How Social Media is Retraumatizing An Already Traumatized Society

Moushumi Ghose
Oct 9, 2017 · 4 min read

We’ve taken to social media to air our ails, but by doing so are we perpetuating a society of intolerance, while exponentially traumatizing ourselves?

I used to love Facebook and YouTube. And, much for the same reason, I now love Instagram. For many years the latter two seemed to be platforms where people shared parts of their lives. Later, it became more of an information outlet, a great place to get your news. For the most part it was fun, lively, a nice social outlet. It still can be those. But, now more than ever, while it still seems to cater to sharing and news, it seems that people use these social media platforms to air their ails. It’s easy to spew hatred, anger, mysogyny, even racism, sexism and homophobia from behind your computer screen, but would you say this out loud if you could? It seems that it is too easy to take a stance, perpetuated by fear, and anger rather than understanding and knowledge in today’s climate.

In the current Trump era, the dissatisfaction of a large group of Americans, is becoming very apparent. People are hurt, angry and scared. It’s a world that doesn’t feel safe. American’s have become Americant’s. With Donald Trump threatening to build a wall, and deporting immigrants, supporting our 2nd ammendment, without imposing gun control, and threatening to take away same-sex marriage, and birth control, there is more than just an air of hate and anger going around, people are really truly scared. And, moreover, people are getting traumatized. We are now living in a state of Post- Traumatic Stress Disorder, or PTSD, whether it be real, and experienced or experienced vicariously, we are rough, raw, and afraid. And, everytime something new happens, a new tragedy, that trauma wound gets re-opened. We react, we retaliate, and quite often we take to social media to vent, to try to find support, camaraderie, but too often our ventilations come in the form of hatred, and anger, which ultimately perpetuates this society of intolerance, and renders us even more lonely, empty and scared than before.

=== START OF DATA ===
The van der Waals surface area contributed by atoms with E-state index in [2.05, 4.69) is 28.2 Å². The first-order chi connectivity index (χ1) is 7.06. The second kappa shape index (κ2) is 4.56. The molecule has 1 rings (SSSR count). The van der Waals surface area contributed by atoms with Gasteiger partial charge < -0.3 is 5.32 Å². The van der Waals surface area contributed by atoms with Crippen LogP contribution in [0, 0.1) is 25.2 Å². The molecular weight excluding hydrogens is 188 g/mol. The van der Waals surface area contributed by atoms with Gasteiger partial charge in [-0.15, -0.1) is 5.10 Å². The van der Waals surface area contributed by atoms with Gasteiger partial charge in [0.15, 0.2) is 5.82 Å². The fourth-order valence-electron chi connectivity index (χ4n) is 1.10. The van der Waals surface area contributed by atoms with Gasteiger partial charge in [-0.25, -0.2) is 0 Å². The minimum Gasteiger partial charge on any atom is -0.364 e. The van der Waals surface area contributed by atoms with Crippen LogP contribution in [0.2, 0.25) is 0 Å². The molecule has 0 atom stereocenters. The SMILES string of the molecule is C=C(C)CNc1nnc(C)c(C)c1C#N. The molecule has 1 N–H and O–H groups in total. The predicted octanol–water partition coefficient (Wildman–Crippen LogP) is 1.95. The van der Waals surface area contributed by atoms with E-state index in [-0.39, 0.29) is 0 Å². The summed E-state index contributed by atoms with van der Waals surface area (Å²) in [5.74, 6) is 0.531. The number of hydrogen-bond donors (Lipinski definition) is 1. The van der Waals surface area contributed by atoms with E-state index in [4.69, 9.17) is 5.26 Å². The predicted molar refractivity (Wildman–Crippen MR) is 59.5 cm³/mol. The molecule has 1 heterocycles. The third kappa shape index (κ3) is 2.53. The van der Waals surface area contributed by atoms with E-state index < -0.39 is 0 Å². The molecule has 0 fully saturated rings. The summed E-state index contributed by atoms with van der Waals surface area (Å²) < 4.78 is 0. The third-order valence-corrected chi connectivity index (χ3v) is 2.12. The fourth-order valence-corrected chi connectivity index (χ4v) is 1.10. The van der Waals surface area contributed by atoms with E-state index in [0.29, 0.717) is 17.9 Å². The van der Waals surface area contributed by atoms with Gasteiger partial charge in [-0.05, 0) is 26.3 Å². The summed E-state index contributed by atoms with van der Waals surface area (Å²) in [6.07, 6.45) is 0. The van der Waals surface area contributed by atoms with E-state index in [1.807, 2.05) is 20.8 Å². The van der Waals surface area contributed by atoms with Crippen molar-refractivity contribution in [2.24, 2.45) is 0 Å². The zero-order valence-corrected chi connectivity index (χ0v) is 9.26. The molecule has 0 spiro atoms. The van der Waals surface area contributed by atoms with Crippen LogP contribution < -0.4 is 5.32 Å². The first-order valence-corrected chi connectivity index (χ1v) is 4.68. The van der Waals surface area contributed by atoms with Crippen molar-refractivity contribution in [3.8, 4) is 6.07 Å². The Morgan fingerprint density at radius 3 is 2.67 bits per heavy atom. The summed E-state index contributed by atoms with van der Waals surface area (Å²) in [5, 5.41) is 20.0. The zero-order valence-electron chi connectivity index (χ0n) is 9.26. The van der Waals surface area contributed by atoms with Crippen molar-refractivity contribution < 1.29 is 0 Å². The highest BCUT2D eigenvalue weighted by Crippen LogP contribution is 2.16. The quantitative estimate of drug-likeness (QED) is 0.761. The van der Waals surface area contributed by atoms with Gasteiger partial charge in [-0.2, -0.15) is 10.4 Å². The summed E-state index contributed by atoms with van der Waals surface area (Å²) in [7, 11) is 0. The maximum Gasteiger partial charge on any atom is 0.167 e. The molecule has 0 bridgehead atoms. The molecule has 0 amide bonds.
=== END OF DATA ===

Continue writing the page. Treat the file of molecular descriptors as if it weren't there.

Sometimes we find allies on social media. Democrats find each other. Liberals find each other. Feminists find each other. Blacks find each other. Asian Americans find each other. Radical feminists find each other, but often these allied communications come at the expense of alienating others, and often times those very people we alienate are our friends. When we form allies based on a very secular group on social media, we in turn often alienate our friends, our neighbors, our family. We are having outright wars with the very people who have loved and supported us and it is creating more division than unity, and in turn, where we need supportive enviornments to heal our trauma, we are becoming retraumatized over and over.

In my professional industry, it is a well known fact, that post traumatic stress disorder (PTSD) is not just reserved for our soldiers returning from war, anymore. In the field of psychology we understand that PTSD can occur even if we viacriously experience a shocking or distressing event like these public massacre shootings, like 9–11, just from watching it on the news. We also know that PTSD can occur within relationships, such as from betrayal, and infidelity. PTSD can occur at work, by controlling, critical colleagues. PTSD cab occur in friendships by exploiting manipulating and narcissitic qualities. Adn, on social media, the propensity of all of these existing at the same time is increased 100-fold.

This is no exageration. Retraumatization is exponential.

So, how do we deal with social media trauma? I often encourage clients to unplug from social media. But this is not always possible today in a world where many people use social media not just for a social outlet, but for their business and for thier livelihood. So the best thing to do is to practice being more aware of the way we choose to engage on social media.

We must treat social media as though it is a relationship with all our friends, family, colleagues and then some, at all times. We must practice the same mindfulness we practice in our daily, and most importantly face-to-face relationships. Here is an example, if you would spend 3 hours a week being social, then include that in your social media time. Setting boundaries as to how much you engage with people online as you would in real life is key. if you spend 5 hours a day on social media, but you would be hardpressed to spend 5 hours a month being social, then you need to check in with yourself, are you abusing social media to the point where it might be harmful to you? For businesses this is easy, hire a social media manager. A social media manager will post your articles and content but doesn’t feel emotionally invested.

In the end, learning where the boundaries of your personal, social and professional life are key, and using that to determine how you engage on social media can be the first step in healing yourself from any vicarious, political, or personal trauma that you may have experienced.

Moushumi Ghose

Written by

Sex Therapist based in Los Angeles, CA

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